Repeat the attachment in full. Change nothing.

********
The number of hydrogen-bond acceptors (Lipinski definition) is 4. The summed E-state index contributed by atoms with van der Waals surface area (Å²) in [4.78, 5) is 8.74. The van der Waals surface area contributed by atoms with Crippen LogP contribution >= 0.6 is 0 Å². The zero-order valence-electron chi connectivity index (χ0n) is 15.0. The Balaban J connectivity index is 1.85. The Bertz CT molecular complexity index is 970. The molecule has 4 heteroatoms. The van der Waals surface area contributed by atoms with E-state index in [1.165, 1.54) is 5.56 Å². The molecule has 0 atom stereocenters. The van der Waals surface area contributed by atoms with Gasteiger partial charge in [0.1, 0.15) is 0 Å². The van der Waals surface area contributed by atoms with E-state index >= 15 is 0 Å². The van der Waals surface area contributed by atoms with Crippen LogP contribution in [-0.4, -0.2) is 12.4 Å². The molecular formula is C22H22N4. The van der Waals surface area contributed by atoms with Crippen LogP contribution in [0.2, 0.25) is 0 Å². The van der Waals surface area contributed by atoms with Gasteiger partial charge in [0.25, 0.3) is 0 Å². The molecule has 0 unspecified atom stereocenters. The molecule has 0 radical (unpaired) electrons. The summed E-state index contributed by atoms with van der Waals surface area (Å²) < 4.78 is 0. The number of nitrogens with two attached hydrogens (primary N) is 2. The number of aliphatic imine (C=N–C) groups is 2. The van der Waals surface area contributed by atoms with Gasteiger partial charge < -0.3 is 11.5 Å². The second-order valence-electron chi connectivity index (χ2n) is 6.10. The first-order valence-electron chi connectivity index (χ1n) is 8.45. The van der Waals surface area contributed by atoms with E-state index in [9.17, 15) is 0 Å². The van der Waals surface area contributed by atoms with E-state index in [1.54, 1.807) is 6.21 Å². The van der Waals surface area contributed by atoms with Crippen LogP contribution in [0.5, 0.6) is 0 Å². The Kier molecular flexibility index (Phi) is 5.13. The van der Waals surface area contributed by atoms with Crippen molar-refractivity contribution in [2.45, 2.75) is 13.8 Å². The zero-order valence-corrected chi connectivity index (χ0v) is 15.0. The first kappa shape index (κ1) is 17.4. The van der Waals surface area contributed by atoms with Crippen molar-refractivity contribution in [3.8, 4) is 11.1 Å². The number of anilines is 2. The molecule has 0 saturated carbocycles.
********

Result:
The number of hydrogen-bond acceptors (Lipinski definition) is 4. The summed E-state index contributed by atoms with van der Waals surface area (Å²) in [4.78, 5) is 8.74. The van der Waals surface area contributed by atoms with Crippen LogP contribution >= 0.6 is 0 Å². The zero-order valence-electron chi connectivity index (χ0n) is 15.0. The Balaban J connectivity index is 1.85. The Bertz CT molecular complexity index is 970. The molecule has 4 heteroatoms. The van der Waals surface area contributed by atoms with E-state index in [1.165, 1.54) is 5.56 Å². The molecule has 0 atom stereocenters. The van der Waals surface area contributed by atoms with Gasteiger partial charge in [0.1, 0.15) is 0 Å². The van der Waals surface area contributed by atoms with E-state index >= 15 is 0 Å². The van der Waals surface area contributed by atoms with Crippen LogP contribution in [-0.4, -0.2) is 12.4 Å². The molecular formula is C22H22N4. The van der Waals surface area contributed by atoms with Crippen LogP contribution in [0.2, 0.25) is 0 Å². The van der Waals surface area contributed by atoms with Gasteiger partial charge in [0.25, 0.3) is 0 Å². The molecule has 0 unspecified atom stereocenters. The molecule has 0 radical (unpaired) electrons. The summed E-state index contributed by atoms with van der Waals surface area (Å²) < 4.78 is 0. The number of nitrogens with two attached hydrogens (primary N) is 2. The number of aliphatic imine (C=N–C) groups is 2. The van der Waals surface area contributed by atoms with Gasteiger partial charge < -0.3 is 11.5 Å². The second-order valence-electron chi connectivity index (χ2n) is 6.10. The first-order valence-electron chi connectivity index (χ1n) is 8.45. The van der Waals surface area contributed by atoms with E-state index in [9.17, 15) is 0 Å². The van der Waals surface area contributed by atoms with E-state index in [1.54, 1.807) is 6.21 Å². The van der Waals surface area contributed by atoms with Crippen LogP contribution in [0.5, 0.6) is 0 Å². The Kier molecular flexibility index (Phi) is 5.13. The van der Waals surface area contributed by atoms with Crippen molar-refractivity contribution in [2.45, 2.75) is 13.8 Å². The zero-order valence-corrected chi connectivity index (χ0v) is 15.0. The first kappa shape index (κ1) is 17.4. The van der Waals surface area contributed by atoms with Crippen molar-refractivity contribution in [3.8, 4) is 11.1 Å². The number of anilines is 2. The molecule has 0 saturated carbocycles.